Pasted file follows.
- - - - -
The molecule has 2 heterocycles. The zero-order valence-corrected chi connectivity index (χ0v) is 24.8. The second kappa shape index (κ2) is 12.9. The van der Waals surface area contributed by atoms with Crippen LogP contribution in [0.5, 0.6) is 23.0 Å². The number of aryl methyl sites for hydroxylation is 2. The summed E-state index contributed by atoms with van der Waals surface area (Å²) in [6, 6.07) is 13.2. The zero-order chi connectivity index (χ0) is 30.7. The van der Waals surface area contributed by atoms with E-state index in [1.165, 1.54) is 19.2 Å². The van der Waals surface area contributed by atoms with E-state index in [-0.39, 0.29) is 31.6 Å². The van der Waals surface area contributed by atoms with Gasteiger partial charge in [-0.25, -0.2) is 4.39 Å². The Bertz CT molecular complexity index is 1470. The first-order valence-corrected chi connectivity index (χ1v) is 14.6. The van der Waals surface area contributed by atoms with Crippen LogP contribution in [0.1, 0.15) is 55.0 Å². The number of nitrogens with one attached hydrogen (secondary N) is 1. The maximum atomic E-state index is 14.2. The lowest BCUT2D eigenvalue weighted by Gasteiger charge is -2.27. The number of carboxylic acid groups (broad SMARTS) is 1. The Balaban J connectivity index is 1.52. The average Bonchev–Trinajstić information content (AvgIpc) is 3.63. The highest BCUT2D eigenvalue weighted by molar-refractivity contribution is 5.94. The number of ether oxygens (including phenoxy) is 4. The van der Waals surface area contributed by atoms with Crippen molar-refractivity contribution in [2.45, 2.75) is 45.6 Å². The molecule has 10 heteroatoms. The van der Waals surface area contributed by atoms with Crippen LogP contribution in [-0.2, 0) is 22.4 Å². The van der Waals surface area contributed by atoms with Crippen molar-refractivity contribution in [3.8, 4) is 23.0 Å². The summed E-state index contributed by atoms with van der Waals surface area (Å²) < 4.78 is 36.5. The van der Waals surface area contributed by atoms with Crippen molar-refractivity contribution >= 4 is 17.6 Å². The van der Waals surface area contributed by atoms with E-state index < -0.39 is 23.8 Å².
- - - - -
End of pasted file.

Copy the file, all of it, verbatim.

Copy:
The molecule has 2 heterocycles. The zero-order valence-corrected chi connectivity index (χ0v) is 24.8. The second kappa shape index (κ2) is 12.9. The van der Waals surface area contributed by atoms with Crippen LogP contribution in [0.5, 0.6) is 23.0 Å². The number of aryl methyl sites for hydroxylation is 2. The summed E-state index contributed by atoms with van der Waals surface area (Å²) in [6, 6.07) is 13.2. The zero-order chi connectivity index (χ0) is 30.7. The van der Waals surface area contributed by atoms with E-state index in [1.165, 1.54) is 19.2 Å². The van der Waals surface area contributed by atoms with E-state index in [-0.39, 0.29) is 31.6 Å². The van der Waals surface area contributed by atoms with Gasteiger partial charge in [-0.25, -0.2) is 4.39 Å². The Bertz CT molecular complexity index is 1470. The first-order valence-corrected chi connectivity index (χ1v) is 14.6. The van der Waals surface area contributed by atoms with Crippen LogP contribution in [0.1, 0.15) is 55.0 Å². The number of nitrogens with one attached hydrogen (secondary N) is 1. The maximum atomic E-state index is 14.2. The lowest BCUT2D eigenvalue weighted by Gasteiger charge is -2.27. The number of carboxylic acid groups (broad SMARTS) is 1. The Balaban J connectivity index is 1.52. The average Bonchev–Trinajstić information content (AvgIpc) is 3.63. The highest BCUT2D eigenvalue weighted by molar-refractivity contribution is 5.94. The number of ether oxygens (including phenoxy) is 4. The van der Waals surface area contributed by atoms with Crippen molar-refractivity contribution in [2.45, 2.75) is 45.6 Å². The molecule has 10 heteroatoms. The van der Waals surface area contributed by atoms with Crippen LogP contribution in [-0.2, 0) is 22.4 Å². The van der Waals surface area contributed by atoms with Crippen molar-refractivity contribution in [3.8, 4) is 23.0 Å². The summed E-state index contributed by atoms with van der Waals surface area (Å²) < 4.78 is 36.5. The van der Waals surface area contributed by atoms with Crippen molar-refractivity contribution >= 4 is 17.6 Å². The van der Waals surface area contributed by atoms with E-state index < -0.39 is 23.8 Å².